June 28, 2022

Volume XII, Number 179

Advertisement
Advertisement

June 27, 2022

Subscribe to Latest Legal News and Analysis
Advertisement

Minimizing the Legal and Financial Risks of Cottage Ownership

While cottage ownership comes with many rewards, it also comes with some financial and legal risks. Accidents and injuries that happen in the cottage, on the dock, or on surrounding waterfront property can expose a cottage owner to legal and financial liability. Cottage owners should be diligent in maintaining the property, but also diligent in establishing the proper protections to keep the cottage in the family for generations to come.

One important protective measure is umbrella liability insurance. The umbrella policy is often written for $1 to $5 million worth of coverage and will pay for all fees and costs associated with a cottage owner's liability. For approximately $200 a year, a cottage owner can buy $1 million worth of coverage, with an increase of $100 - $125 for each additional $1 million in coverage. The rates per million decrease as coverage increases.

Another protective measure is to hold the cottage as a Limited Liability Company ("LLC").  This would limit a cottage owner's personal exposure to liability from accidents and injuries that occur on the property. An LLC confers limited liability on all owners (known as "members"), and each member will generally have personal liability for only their actual contribution to the LLC.  In contrast, a cottage held personally could expose the owner to extensive personal liability.

The LLC does not confer liability protection against all accidents and injuries. A cottage owner may still be personally responsible for any carelessness that contributes to an accident or injury. For example, a cottage owner hosting a party where a person gets injured by falling through a loose board on the dock may still be sued personally if the injury can later be attributed to the owner's carelessness.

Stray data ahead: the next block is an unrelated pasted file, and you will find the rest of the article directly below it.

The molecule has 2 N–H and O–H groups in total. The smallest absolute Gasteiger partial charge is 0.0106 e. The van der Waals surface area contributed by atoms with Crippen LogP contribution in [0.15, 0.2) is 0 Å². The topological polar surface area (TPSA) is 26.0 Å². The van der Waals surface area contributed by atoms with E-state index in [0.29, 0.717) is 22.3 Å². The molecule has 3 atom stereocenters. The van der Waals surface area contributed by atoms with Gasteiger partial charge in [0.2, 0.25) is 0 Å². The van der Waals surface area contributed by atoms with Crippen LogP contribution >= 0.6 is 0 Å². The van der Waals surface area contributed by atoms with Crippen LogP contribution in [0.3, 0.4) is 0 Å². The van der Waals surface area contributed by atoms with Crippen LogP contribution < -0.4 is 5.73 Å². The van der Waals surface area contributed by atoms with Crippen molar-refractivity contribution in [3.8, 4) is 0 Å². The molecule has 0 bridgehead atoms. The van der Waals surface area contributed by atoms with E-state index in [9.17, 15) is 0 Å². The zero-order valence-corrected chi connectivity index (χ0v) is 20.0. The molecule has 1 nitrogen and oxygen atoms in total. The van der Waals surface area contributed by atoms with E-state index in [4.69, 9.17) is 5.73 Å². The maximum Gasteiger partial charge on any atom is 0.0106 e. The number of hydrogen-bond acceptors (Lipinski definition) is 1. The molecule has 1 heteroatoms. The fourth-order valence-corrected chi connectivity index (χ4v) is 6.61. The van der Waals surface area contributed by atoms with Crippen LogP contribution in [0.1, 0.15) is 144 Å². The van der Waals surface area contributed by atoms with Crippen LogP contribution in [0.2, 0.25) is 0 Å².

The best protection for a cottage owner is a combination of care, consideration, and coverage. Be aware of potential dangers on the cottage property. Consider holding the cottage in an LLC, rather than personally. Purchase adequate insurance coverage to protect from unforeseen dangers that may arise. These protective measure can provide security for yourself, your loved ones, and your beloved family vacation home.

© 2022 Varnum LLPNational Law Review, Volume III, Number 262
Advertisement
Advertisement
Advertisement
Advertisement
Advertisement
Advertisement

About this Author

Christopher J. Caldwell, Estate planning lawyer, Varnum
Partner

Chris is a partner and leads Varnum's Estate Planning team. Chris is acutely aware that advising clients on estate planning and wealth succession requires an intimate understanding of the client's goals, hopes, desires, and concerns in order to accurately prepare an appropriate plan. As such, he works intimately with clients and their advisors to create estate plans that enable families to plan for today as well as for future generations. Chris regularly prepares sophisticated estate plans, emphasizing probate avoidance, estate tax planning, and business succession...

616/336-6951
Laura E. Radle, estate planning attorney, Varnum
Partner

Laura is an attorney in the firm’s estate planning team where she helps individuals and families to identify their estate planning goals and to create a plan that is tailored to meet their specific needs. Laura’s practice includes a full range of estate planning and estate settlement services including the preparation of basic or complex estate plans, tax planning, business succession planning, cottage planning, charitable gift planning, and estate and trust administration services.

As a member of the Family Business Team, Laura assists business owners with the...

616/336-6415
Advertisement
Advertisement
Advertisement